The Wizard Of Oz | La Boite Theatre

Open wide! Come inside! It’s … The Wizard of Oz, after a fashion.

We enter the theatre space through a set straight out of Play School, with six of the characters that the Friends of Dorothy know so well, dressed in authentic-looking costumes (well done, Simone Romaniuk) romping around on a meadow of Astroturf, with only Margi Brown-Ash visible through the square window of the play house. She’s playing — well, who can be sure? Aunt Em perhaps, as well as Toto the dog, well-upholstered in a middle-aged frock, tottery high heel-less shoes, a collar and lead attached to her back rather than her neck, a cigar and, later, a black dog’s head.

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So let the story begin. For it is, after all, only a story, as Brown-Ash reminds us from the storybook she carries around with her. Which is just as well, for it’s not a story we recognise, nor is it meant to be. Steven Mitchell Wright, playwright Maxine Mellor and The Danger Ensemble have wisely decided not to attempt a re-write of the iconic book/film, but have used the characters to examine instead the nature of story itself, the difference between a memory play and a dream play.

It’s a cunning move, because nobody can criticise the concept, or that the fact that nobody sings Somewhere Over The Rainbow — and for this relief, much thanks. We are left with the ensemble’s personal construct/s, and all a reviewer can do is to say whether it worked. For me, who always tries to work against the Grumpy Old Reviewer stereotype, it was like the curate’s egg, good in patches.

I hated the music (sorry Dane Alexander) but that’s a generation thing. I loved the two actors who played who I think were the Wizard himself (all that green hair and a lime green suit) and the Wicked Witch of the choose-your-own-Point-of-the-Compass, and I especially loved the Darth Vader headdress that the Wizard wore to dazzle everyone with his brilliance. I wasn’t so sure about the three farm workers — Tin Man, Scarecrow and Lion — as Munchkins in bad drag straight out of a high camp cabaret at one point, nor the naked blow-up sex doll complete with all her bits that was the “Wicked Witch is Dead” character.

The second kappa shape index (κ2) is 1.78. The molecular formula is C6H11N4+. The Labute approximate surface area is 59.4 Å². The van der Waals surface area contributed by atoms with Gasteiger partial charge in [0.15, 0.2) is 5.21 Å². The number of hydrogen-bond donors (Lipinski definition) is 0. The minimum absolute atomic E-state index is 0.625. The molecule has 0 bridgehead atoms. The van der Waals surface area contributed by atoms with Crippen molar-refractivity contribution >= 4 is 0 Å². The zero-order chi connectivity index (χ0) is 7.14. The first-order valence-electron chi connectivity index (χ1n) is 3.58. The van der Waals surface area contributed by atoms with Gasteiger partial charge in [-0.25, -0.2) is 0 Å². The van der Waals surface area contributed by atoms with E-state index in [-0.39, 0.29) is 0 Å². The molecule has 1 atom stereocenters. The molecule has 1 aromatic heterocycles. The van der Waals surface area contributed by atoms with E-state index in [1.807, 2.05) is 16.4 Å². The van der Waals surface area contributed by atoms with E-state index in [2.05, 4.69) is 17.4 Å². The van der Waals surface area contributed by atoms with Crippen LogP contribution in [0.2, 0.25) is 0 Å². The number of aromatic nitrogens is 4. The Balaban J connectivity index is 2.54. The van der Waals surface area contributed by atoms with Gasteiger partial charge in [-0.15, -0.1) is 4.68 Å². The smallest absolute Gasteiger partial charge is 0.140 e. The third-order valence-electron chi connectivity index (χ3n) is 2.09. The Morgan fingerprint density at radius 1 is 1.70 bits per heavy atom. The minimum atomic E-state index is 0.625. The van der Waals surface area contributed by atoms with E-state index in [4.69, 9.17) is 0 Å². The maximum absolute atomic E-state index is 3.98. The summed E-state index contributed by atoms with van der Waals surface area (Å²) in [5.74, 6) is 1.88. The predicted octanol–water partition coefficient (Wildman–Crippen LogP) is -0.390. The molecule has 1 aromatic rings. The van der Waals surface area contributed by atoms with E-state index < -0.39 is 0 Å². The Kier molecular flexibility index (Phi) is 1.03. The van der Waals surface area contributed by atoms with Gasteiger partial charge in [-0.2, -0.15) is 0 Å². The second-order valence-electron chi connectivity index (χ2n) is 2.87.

I laughed more than I blocked my ears, which is an achievement for me, but I found the high-octane philosophical musings rather pretentious, interfering as they did with the roll-over rhythm of the action.

As madcap theatre it was fantastic, and set, costumes, music and lighting worked admirably to make a jolly romp. But as a piece that gave you something to grab onto, to think about, I have to agree with T S Eliot: “Between the idea and the reality … between the conception and the creation falls the Shadow.” My problem is that I can’t pin the Shadow down.

But that’s in the nature of Shadows. Of one thing only can we be sure, Toto: we’re not in Kansas any more.

So let’s give the last word to Judy Garland, as the program notes do: “It’s strange when an illusion dies. It’s as though you’ve lost a child.”

The details: The Wizard Of Oz plays La Boite’s Roundhouse Theatre until September 28. Tickets on the company website.

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Peter Fray
Peter Fray
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